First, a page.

April 2004 Bulletin

Patients, physicians, researchers lobby for funding

2004 Research Lobby Day includes patients for first time

For several years, the AAOS has brought orthopaedic surgeons and researchers together to participate in Research Lobby Day. This year, in an effort to better connect with members of Congress, patients were included in the advocacy process. On February 11-12, 2004, 14 patients, eight parents or spouses and 17 physicians and researchers traveled to Washington, D.C., to lobby on Capitol Hill for increased funding for musculoskeletal research.


Patients and doctors pause before lunch in the Dirksen building.
Patient participants were recruited by physicians who reside in the districts of the members of the Labor, Health and Human Services subcommittees of the House and Senate Appropriations committees. Each was intelligent and well-spoken, able to express how advances in orthopaedic research have improved his or her life.

Through their stories, it is hoped that members of Congress will be convinced of the need to appropriate increased funding for musculoskeletal research, specifically for the National Institute of Arthritis, Musculoskeletal, and Skin Diseases (NIAMS).

Orientation and training sessions were conducted on Wednesday, February 11 and the morning of Thursday, February 12. There were mock hill visits, role-playing and discussions about Capitol Hill. The advocacy process and the role of the National Institutes of Health (NIH) and NIAMS were also explained to the patients. The message they were asked to convey was for a 10 percent increase in funding for the NIH.

On Wednesday evening, Senator Arlen Specter (R-Penn.), Chair of the Labor, Health and Human Services and Education Subcommittee of the Senate Appropriations Committee, addressed the participants regarding the fiscal year 2005 budget request. Sen. Specter stressed his personal commitment to the furthering of advances in musculoskeletal research.


The Pennsylvania contingent meet Sen. Arlen Specter. (Left to right) Jeff McVey; Sharat Kusuma, MD; Samir Mehta, MD; Sen. Specter; Hanna Rogers; Ann Rogers; Benjamin Alman, MD.
He praised the research advocacy community for their leadership in bringing together researchers and patients to lobby Congress for the funds necessary to continue the outstanding research efforts at NIAMS. While acknowledging the tremendous progress that has been made in orthopaedic research, education and treatment, Sen. Specter cautioned that more work must be done to sustain the progress in the years to come.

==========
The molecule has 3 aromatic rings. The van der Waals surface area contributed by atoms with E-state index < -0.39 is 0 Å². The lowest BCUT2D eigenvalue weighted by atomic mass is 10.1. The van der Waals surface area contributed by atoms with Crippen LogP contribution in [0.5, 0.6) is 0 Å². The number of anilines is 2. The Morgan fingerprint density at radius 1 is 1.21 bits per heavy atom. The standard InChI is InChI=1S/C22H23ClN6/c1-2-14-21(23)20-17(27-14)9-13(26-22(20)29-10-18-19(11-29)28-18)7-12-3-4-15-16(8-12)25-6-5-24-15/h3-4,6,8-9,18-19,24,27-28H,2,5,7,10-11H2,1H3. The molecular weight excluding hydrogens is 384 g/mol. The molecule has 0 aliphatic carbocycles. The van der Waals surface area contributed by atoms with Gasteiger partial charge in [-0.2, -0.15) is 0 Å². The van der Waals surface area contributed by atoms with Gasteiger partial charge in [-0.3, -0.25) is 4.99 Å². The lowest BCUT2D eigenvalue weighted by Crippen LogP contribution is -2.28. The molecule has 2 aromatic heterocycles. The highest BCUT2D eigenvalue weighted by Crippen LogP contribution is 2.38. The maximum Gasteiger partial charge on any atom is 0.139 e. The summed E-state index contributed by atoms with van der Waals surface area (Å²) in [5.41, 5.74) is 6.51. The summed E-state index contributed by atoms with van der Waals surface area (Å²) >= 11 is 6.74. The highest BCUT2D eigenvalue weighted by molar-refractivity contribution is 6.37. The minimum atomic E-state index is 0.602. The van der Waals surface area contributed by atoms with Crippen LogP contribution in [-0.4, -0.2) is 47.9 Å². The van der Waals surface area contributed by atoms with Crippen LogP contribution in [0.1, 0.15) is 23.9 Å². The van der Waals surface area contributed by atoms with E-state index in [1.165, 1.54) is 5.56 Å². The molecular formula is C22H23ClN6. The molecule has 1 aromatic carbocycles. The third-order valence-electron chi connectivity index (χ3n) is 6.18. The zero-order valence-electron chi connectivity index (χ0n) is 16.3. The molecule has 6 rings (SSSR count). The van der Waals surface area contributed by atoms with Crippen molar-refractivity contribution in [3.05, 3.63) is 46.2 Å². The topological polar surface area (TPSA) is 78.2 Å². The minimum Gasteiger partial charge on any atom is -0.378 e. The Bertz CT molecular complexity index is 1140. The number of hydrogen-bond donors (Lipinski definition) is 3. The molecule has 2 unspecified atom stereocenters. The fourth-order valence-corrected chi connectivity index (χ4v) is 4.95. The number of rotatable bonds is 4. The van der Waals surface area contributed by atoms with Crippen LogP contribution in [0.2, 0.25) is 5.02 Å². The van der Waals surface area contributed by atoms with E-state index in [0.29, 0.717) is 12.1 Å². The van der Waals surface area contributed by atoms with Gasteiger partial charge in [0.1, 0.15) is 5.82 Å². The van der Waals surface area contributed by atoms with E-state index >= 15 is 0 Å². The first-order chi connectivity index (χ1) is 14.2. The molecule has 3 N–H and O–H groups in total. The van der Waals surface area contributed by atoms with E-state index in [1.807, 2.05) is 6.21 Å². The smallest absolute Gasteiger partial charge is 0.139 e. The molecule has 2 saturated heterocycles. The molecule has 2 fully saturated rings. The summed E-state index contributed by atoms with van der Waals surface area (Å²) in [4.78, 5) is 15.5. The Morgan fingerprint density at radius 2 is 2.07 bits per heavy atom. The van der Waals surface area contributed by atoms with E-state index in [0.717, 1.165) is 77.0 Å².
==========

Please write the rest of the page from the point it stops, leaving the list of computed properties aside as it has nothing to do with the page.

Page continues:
The next morning the group was given a rousing talk on how to conduct an effective a congressional visit by Claire Coleman, chief of staff in the office of Rep. Nita Lowey (D-N.Y.). Ms. Coleman encouraged the patients to share their stories of triumph over their musculoskeletal conditions and to connect those stories with research efforts at NIAMS.

Ms. Coleman also urged both patients and researchers to use these visits as an opportunity to begin building long-term relationships with members of Congress and their staff, who have been charged with the task of protecting their interests through the development of public policy.

After the orientation sessions, the patients and physicians visited more than 61 different Congressional offices. During lunch in the Dirksen Senate Office Building, the patients shared their experiences from their morning meetings. Overall feedback was extremely positive. The patients immensely enjoyed being able to help the AAOS achieve such an important goal.

The patients were asked if they would be willing to participate in establishing a patient advocacy group. Most patients expressed interest, and plans are underway to move forward with this endeavor.

Research Capitol Hill Days are a cooperative effort between the AAOS Washington Office and the research and academic affairs departments. The 2004 Research Lobby Day will serve as an excellent model for future patient advocacy events.


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